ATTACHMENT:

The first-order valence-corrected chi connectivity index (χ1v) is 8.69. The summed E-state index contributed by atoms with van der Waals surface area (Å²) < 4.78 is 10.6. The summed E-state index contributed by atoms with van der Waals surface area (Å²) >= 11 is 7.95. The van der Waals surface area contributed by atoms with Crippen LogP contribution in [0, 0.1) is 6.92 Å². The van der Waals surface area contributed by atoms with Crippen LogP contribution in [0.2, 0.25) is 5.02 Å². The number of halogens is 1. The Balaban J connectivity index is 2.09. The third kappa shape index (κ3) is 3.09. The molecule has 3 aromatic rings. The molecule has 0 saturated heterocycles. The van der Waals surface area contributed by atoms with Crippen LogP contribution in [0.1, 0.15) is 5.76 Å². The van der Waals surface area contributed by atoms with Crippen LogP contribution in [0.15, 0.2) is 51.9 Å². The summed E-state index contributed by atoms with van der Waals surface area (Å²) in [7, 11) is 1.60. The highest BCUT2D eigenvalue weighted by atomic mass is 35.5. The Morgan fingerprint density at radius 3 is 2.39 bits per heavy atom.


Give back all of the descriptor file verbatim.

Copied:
The first-order valence-corrected chi connectivity index (χ1v) is 8.69. The summed E-state index contributed by atoms with van der Waals surface area (Å²) < 4.78 is 10.6. The summed E-state index contributed by atoms with van der Waals surface area (Å²) >= 11 is 7.95. The van der Waals surface area contributed by atoms with Crippen LogP contribution in [0, 0.1) is 6.92 Å². The van der Waals surface area contributed by atoms with Crippen LogP contribution in [0.2, 0.25) is 5.02 Å². The number of halogens is 1. The Balaban J connectivity index is 2.09. The third kappa shape index (κ3) is 3.09. The molecule has 3 aromatic rings. The molecule has 0 saturated heterocycles. The van der Waals surface area contributed by atoms with Crippen LogP contribution in [0.1, 0.15) is 5.76 Å². The van der Waals surface area contributed by atoms with Crippen LogP contribution in [0.15, 0.2) is 51.9 Å². The summed E-state index contributed by atoms with van der Waals surface area (Å²) in [7, 11) is 1.60. The highest BCUT2D eigenvalue weighted by atomic mass is 35.5. The Morgan fingerprint density at radius 3 is 2.39 bits per heavy atom.